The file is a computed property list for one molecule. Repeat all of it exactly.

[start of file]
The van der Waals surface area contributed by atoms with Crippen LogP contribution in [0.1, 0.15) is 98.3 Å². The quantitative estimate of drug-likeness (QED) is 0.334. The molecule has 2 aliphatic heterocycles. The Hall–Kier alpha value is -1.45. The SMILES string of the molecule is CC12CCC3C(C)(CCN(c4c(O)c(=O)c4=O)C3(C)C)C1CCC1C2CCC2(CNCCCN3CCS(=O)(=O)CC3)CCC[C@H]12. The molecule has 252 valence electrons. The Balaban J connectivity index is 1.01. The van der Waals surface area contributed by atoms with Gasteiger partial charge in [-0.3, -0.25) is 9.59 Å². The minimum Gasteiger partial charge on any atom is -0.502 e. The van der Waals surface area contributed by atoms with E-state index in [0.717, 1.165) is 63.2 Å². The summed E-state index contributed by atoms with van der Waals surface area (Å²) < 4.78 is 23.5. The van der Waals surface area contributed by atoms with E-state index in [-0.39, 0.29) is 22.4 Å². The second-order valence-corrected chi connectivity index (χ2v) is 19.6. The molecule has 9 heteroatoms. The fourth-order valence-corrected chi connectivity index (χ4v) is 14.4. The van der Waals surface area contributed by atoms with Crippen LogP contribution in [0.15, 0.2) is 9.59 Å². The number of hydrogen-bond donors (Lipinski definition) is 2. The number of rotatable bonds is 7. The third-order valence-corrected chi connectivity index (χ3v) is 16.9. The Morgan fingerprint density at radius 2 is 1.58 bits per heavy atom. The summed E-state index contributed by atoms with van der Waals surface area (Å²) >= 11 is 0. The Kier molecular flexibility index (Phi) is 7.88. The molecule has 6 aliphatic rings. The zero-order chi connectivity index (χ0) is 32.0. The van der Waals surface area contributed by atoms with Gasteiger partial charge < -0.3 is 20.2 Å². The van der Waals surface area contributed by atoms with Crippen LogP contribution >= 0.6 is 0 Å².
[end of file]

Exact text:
The van der Waals surface area contributed by atoms with Crippen LogP contribution in [0.1, 0.15) is 98.3 Å². The quantitative estimate of drug-likeness (QED) is 0.334. The molecule has 2 aliphatic heterocycles. The Hall–Kier alpha value is -1.45. The SMILES string of the molecule is CC12CCC3C(C)(CCN(c4c(O)c(=O)c4=O)C3(C)C)C1CCC1C2CCC2(CNCCCN3CCS(=O)(=O)CC3)CCC[C@H]12. The molecule has 252 valence electrons. The Balaban J connectivity index is 1.01. The van der Waals surface area contributed by atoms with Gasteiger partial charge in [-0.3, -0.25) is 9.59 Å². The minimum Gasteiger partial charge on any atom is -0.502 e. The van der Waals surface area contributed by atoms with E-state index in [0.717, 1.165) is 63.2 Å². The summed E-state index contributed by atoms with van der Waals surface area (Å²) < 4.78 is 23.5. The van der Waals surface area contributed by atoms with E-state index in [-0.39, 0.29) is 22.4 Å². The second-order valence-corrected chi connectivity index (χ2v) is 19.6. The molecule has 9 heteroatoms. The fourth-order valence-corrected chi connectivity index (χ4v) is 14.4. The van der Waals surface area contributed by atoms with Crippen LogP contribution in [0.15, 0.2) is 9.59 Å². The number of hydrogen-bond donors (Lipinski definition) is 2. The number of rotatable bonds is 7. The third-order valence-corrected chi connectivity index (χ3v) is 16.9. The Morgan fingerprint density at radius 2 is 1.58 bits per heavy atom. The summed E-state index contributed by atoms with van der Waals surface area (Å²) >= 11 is 0. The Kier molecular flexibility index (Phi) is 7.88. The molecule has 6 aliphatic rings. The zero-order chi connectivity index (χ0) is 32.0. The van der Waals surface area contributed by atoms with Gasteiger partial charge < -0.3 is 20.2 Å². The van der Waals surface area contributed by atoms with Crippen LogP contribution >= 0.6 is 0 Å².